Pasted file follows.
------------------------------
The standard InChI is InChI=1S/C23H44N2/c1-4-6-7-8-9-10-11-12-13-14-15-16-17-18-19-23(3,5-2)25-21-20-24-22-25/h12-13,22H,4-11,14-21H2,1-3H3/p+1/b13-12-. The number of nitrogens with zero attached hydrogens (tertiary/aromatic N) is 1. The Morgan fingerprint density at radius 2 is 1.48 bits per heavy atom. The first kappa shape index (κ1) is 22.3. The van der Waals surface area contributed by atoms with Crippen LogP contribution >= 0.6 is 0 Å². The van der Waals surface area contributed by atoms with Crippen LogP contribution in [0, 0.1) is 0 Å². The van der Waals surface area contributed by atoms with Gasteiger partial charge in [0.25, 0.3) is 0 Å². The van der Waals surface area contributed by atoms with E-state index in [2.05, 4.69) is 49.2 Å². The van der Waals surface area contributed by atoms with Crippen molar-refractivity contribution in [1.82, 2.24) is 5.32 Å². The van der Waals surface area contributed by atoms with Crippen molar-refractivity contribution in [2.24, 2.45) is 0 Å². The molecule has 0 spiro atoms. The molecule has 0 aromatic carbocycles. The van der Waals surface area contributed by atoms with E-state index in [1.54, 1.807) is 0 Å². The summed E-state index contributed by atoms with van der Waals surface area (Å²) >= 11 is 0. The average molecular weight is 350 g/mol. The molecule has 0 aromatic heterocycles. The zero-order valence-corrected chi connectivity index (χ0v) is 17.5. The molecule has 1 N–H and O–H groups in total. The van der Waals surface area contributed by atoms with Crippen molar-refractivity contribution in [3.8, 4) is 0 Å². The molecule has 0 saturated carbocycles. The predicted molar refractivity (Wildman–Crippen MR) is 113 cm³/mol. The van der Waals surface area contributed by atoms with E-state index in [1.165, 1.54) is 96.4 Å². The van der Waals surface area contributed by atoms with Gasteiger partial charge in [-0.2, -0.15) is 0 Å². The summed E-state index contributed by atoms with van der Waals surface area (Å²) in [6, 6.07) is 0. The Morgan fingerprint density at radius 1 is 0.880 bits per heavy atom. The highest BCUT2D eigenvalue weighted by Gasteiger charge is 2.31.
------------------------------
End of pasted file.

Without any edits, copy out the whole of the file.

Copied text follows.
The standard InChI is InChI=1S/C23H44N2/c1-4-6-7-8-9-10-11-12-13-14-15-16-17-18-19-23(3,5-2)25-21-20-24-22-25/h12-13,22H,4-11,14-21H2,1-3H3/p+1/b13-12-. The number of nitrogens with zero attached hydrogens (tertiary/aromatic N) is 1. The Morgan fingerprint density at radius 2 is 1.48 bits per heavy atom. The first kappa shape index (κ1) is 22.3. The van der Waals surface area contributed by atoms with Crippen LogP contribution >= 0.6 is 0 Å². The van der Waals surface area contributed by atoms with Crippen LogP contribution in [0, 0.1) is 0 Å². The van der Waals surface area contributed by atoms with Gasteiger partial charge in [0.25, 0.3) is 0 Å². The van der Waals surface area contributed by atoms with E-state index in [2.05, 4.69) is 49.2 Å². The van der Waals surface area contributed by atoms with Crippen molar-refractivity contribution in [1.82, 2.24) is 5.32 Å². The van der Waals surface area contributed by atoms with Crippen molar-refractivity contribution in [2.24, 2.45) is 0 Å². The molecule has 0 spiro atoms. The molecule has 0 aromatic carbocycles. The van der Waals surface area contributed by atoms with E-state index in [1.54, 1.807) is 0 Å². The summed E-state index contributed by atoms with van der Waals surface area (Å²) >= 11 is 0. The average molecular weight is 350 g/mol. The molecule has 0 aromatic heterocycles. The zero-order valence-corrected chi connectivity index (χ0v) is 17.5. The molecule has 1 N–H and O–H groups in total. The van der Waals surface area contributed by atoms with Crippen molar-refractivity contribution in [3.8, 4) is 0 Å². The molecule has 0 saturated carbocycles. The predicted molar refractivity (Wildman–Crippen MR) is 113 cm³/mol. The van der Waals surface area contributed by atoms with E-state index in [1.165, 1.54) is 96.4 Å². The van der Waals surface area contributed by atoms with Gasteiger partial charge in [-0.2, -0.15) is 0 Å². The summed E-state index contributed by atoms with van der Waals surface area (Å²) in [6, 6.07) is 0. The Morgan fingerprint density at radius 1 is 0.880 bits per heavy atom. The highest BCUT2D eigenvalue weighted by Gasteiger charge is 2.31.